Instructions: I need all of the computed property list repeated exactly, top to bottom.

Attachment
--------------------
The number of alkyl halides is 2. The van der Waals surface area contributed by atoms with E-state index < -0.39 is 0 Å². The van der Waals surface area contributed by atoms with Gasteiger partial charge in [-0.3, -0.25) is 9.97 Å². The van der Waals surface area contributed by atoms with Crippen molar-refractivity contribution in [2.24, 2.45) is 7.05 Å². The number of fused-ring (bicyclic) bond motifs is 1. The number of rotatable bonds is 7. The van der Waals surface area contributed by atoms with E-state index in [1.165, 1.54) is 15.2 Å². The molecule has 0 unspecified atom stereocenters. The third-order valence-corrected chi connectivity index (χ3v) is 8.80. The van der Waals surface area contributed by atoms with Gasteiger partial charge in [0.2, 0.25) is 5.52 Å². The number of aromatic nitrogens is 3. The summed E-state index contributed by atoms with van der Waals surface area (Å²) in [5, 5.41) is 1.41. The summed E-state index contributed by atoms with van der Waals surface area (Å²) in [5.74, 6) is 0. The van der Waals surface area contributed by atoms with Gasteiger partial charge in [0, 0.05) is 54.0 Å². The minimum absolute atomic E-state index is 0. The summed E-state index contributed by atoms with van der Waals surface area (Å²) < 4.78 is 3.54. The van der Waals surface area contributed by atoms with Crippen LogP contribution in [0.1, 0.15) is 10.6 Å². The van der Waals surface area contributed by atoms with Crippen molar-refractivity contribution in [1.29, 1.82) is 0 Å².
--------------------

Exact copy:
The number of alkyl halides is 2. The van der Waals surface area contributed by atoms with E-state index < -0.39 is 0 Å². The van der Waals surface area contributed by atoms with Gasteiger partial charge in [-0.3, -0.25) is 9.97 Å². The van der Waals surface area contributed by atoms with Crippen molar-refractivity contribution in [2.24, 2.45) is 7.05 Å². The number of fused-ring (bicyclic) bond motifs is 1. The number of rotatable bonds is 7. The van der Waals surface area contributed by atoms with E-state index in [1.165, 1.54) is 15.2 Å². The molecule has 0 unspecified atom stereocenters. The third-order valence-corrected chi connectivity index (χ3v) is 8.80. The van der Waals surface area contributed by atoms with Gasteiger partial charge in [0.2, 0.25) is 5.52 Å². The number of aromatic nitrogens is 3. The summed E-state index contributed by atoms with van der Waals surface area (Å²) in [5, 5.41) is 1.41. The summed E-state index contributed by atoms with van der Waals surface area (Å²) in [5.74, 6) is 0. The van der Waals surface area contributed by atoms with Gasteiger partial charge in [0, 0.05) is 54.0 Å². The minimum absolute atomic E-state index is 0. The summed E-state index contributed by atoms with van der Waals surface area (Å²) < 4.78 is 3.54. The van der Waals surface area contributed by atoms with Crippen LogP contribution in [0.1, 0.15) is 10.6 Å². The van der Waals surface area contributed by atoms with Crippen molar-refractivity contribution in [1.29, 1.82) is 0 Å².